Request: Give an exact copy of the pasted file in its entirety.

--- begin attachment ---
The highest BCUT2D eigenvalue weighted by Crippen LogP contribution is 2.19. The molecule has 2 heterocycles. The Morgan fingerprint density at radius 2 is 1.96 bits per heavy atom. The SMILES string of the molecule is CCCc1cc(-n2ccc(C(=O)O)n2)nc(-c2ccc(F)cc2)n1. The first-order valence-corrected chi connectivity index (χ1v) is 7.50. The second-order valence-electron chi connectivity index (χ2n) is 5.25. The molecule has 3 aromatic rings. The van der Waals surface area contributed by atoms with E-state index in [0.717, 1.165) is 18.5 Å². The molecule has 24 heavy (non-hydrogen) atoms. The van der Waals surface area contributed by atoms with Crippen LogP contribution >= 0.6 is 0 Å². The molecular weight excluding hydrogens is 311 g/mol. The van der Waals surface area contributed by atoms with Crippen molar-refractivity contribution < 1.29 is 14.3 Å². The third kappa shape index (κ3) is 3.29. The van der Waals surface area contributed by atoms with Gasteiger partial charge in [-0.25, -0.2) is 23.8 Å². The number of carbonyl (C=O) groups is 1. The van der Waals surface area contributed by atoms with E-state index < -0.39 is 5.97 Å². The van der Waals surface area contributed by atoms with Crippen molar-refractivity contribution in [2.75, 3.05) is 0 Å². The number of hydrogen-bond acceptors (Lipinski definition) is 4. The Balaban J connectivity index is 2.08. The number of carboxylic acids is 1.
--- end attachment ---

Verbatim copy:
The highest BCUT2D eigenvalue weighted by Crippen LogP contribution is 2.19. The molecule has 2 heterocycles. The Morgan fingerprint density at radius 2 is 1.96 bits per heavy atom. The SMILES string of the molecule is CCCc1cc(-n2ccc(C(=O)O)n2)nc(-c2ccc(F)cc2)n1. The first-order valence-corrected chi connectivity index (χ1v) is 7.50. The second-order valence-electron chi connectivity index (χ2n) is 5.25. The molecule has 3 aromatic rings. The van der Waals surface area contributed by atoms with E-state index in [0.717, 1.165) is 18.5 Å². The molecule has 24 heavy (non-hydrogen) atoms. The van der Waals surface area contributed by atoms with Crippen LogP contribution >= 0.6 is 0 Å². The molecular weight excluding hydrogens is 311 g/mol. The van der Waals surface area contributed by atoms with Crippen molar-refractivity contribution < 1.29 is 14.3 Å². The third kappa shape index (κ3) is 3.29. The van der Waals surface area contributed by atoms with Gasteiger partial charge in [-0.25, -0.2) is 23.8 Å². The number of carbonyl (C=O) groups is 1. The van der Waals surface area contributed by atoms with E-state index < -0.39 is 5.97 Å². The van der Waals surface area contributed by atoms with Crippen molar-refractivity contribution in [2.75, 3.05) is 0 Å². The number of hydrogen-bond acceptors (Lipinski definition) is 4. The Balaban J connectivity index is 2.08. The number of carboxylic acids is 1.